Poverty is the wealth of lawmakers
23 July 1964
President Lyndon B. Johnson's War on Poverty
Shortly after being shoved into the top spot in the White House, U.S. President Lyndon B. Johnson began pushing an ambitious slate of social initiates through the legislative chain. Along with watching over the passage of a landmark civil rights bill, Johnson marshaled the government's forces in a so-called "War on Poverty." Though it had been U.S. President John F. Kennedy's brainchild, Johnson transformed the War on Poverty into one of his pet projects. Indeed, LBJ aimed to do nothing less than eradicate poverty. Towards that end, he intended to utilize federal funds to train indigent Americans and, to a far lesser degree, offer them financial aid. In the spring of 1964, Johnson called on Congress to earmark $962,000 for the opening salvo in his War. Legislators acceded to the President's request on this day in 1964 and handed over $947,000 for a melange of literacy, drug rehabilitation and employment programs. While the War on Poverty was borne of high ideals and good intentions, it met with only modest results. Johnson's programs did help precipitate a steady decline in America's poverty rolls between 1962 and 1973; however, the War hardly came close to fulfilling LBJ's grander goals.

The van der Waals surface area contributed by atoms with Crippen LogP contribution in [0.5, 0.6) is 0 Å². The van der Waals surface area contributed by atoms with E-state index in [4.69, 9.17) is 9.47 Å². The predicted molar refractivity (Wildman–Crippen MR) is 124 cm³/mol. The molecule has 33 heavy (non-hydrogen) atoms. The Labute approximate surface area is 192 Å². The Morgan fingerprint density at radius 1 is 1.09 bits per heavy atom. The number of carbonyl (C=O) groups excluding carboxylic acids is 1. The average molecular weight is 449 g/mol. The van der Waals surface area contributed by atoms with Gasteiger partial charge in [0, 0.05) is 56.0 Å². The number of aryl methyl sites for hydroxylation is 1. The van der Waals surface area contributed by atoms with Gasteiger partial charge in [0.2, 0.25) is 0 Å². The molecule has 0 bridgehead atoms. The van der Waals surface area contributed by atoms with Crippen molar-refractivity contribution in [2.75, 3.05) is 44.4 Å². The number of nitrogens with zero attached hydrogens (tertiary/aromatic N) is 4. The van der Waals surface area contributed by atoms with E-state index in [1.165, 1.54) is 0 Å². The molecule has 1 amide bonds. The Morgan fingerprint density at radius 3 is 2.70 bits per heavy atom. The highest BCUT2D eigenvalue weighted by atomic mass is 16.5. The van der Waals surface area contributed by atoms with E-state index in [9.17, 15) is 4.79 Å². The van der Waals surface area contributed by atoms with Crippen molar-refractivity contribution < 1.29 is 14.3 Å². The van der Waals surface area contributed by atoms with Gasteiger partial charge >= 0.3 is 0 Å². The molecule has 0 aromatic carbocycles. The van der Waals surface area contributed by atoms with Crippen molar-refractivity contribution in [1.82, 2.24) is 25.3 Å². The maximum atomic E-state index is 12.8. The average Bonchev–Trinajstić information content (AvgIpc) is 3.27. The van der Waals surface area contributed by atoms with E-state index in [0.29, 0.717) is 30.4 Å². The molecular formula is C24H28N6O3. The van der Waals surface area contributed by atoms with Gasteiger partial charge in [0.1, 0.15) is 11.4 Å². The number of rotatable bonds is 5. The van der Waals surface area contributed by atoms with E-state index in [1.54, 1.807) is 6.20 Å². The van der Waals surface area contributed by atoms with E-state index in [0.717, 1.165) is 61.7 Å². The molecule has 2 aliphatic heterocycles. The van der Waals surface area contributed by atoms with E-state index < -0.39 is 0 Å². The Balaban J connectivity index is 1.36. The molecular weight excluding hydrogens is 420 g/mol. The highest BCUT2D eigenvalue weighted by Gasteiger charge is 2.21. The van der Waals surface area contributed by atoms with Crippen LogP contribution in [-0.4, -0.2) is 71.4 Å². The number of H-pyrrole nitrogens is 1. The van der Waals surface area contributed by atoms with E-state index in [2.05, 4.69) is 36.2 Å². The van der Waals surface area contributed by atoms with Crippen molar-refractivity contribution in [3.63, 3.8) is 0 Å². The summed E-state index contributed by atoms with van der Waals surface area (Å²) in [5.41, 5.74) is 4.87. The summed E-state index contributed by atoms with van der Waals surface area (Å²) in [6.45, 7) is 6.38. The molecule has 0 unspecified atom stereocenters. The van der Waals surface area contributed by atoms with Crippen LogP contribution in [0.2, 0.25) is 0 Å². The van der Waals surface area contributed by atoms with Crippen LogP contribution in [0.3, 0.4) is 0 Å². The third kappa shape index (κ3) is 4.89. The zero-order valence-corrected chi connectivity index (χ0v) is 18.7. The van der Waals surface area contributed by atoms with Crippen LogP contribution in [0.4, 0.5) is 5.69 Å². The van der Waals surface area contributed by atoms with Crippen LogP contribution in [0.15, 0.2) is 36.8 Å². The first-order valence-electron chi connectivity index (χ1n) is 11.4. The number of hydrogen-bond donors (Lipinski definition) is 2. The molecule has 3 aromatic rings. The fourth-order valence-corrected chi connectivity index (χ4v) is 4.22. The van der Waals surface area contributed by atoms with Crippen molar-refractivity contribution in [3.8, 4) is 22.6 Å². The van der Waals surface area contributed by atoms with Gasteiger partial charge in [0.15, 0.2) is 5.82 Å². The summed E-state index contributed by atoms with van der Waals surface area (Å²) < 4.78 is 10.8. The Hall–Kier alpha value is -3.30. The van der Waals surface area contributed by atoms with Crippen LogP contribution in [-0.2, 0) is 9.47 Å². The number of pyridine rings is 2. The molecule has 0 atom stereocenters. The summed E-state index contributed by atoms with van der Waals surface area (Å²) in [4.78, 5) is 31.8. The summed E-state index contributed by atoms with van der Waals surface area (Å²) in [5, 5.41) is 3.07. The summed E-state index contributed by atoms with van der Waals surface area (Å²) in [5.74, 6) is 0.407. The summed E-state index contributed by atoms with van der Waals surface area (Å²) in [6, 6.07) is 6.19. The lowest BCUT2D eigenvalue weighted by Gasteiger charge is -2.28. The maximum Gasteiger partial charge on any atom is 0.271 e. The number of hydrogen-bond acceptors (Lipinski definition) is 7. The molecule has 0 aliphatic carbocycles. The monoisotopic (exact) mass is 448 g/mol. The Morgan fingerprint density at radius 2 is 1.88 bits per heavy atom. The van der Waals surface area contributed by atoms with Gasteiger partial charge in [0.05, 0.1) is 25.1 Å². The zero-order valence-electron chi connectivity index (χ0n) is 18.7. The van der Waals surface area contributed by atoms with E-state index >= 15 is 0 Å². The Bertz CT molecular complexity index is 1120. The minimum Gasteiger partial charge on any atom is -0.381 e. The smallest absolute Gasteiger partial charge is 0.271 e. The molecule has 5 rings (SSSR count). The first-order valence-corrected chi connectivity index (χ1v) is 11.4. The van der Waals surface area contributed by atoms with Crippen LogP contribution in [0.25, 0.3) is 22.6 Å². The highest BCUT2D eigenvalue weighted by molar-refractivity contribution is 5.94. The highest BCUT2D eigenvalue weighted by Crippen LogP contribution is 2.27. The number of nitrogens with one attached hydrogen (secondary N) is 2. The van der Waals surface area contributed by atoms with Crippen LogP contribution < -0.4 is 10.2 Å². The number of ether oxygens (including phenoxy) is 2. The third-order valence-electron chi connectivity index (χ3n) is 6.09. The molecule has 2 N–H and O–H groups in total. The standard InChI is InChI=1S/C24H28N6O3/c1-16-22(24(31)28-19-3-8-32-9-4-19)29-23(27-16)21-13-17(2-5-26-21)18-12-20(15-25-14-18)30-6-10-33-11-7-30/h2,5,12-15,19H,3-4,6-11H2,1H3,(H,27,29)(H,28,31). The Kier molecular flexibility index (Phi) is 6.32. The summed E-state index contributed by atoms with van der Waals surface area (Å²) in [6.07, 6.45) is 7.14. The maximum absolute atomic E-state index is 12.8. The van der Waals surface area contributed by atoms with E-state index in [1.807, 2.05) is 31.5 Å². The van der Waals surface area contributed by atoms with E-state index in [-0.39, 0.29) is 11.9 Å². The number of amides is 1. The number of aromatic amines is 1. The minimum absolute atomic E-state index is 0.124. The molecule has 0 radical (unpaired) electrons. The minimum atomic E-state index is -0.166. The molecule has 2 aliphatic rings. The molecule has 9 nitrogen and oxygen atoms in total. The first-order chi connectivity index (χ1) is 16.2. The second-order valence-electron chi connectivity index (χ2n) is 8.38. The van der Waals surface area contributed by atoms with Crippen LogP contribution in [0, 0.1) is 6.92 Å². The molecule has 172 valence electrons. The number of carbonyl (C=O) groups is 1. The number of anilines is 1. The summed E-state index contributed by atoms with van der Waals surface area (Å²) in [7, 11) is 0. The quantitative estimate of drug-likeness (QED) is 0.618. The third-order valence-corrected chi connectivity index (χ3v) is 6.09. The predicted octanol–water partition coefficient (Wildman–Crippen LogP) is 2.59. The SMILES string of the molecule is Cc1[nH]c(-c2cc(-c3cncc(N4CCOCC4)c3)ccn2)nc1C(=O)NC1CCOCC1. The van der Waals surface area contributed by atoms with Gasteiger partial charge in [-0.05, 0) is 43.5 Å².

You'd think if your rent, food and utilities are paid for by others, there should be no need to harm or steal from your neighbors, or others, for material gain. With all basic needs taken care, the next step should be focusing on education or any other thing positive, like taking care of home environment and those around you. Ironically, below are the stats the Ku Klux Klan and other "I hate non-whites" groups use to lump all non-whites into one category! But for any given day, view crime info in public housing areas:
- NYPD Daily Blotter - free account creation required to view info
- Miami News
- Compton News
- East Los Angeles News
- So. Chicago News
- East Oakland News
- Houston News
- New Orleans News
- Philadelphia News
- Baltimore News
- Atlanta News
Meanwhile, the biggest criminals get tax breaks and lunch with lawmakers and lobbyists!
Never have I seen so much protection of mass crime, than at the top of the food chain!
- Mortgage fraud
- Investment/banking fraud
- Education fraud
- Organized crime
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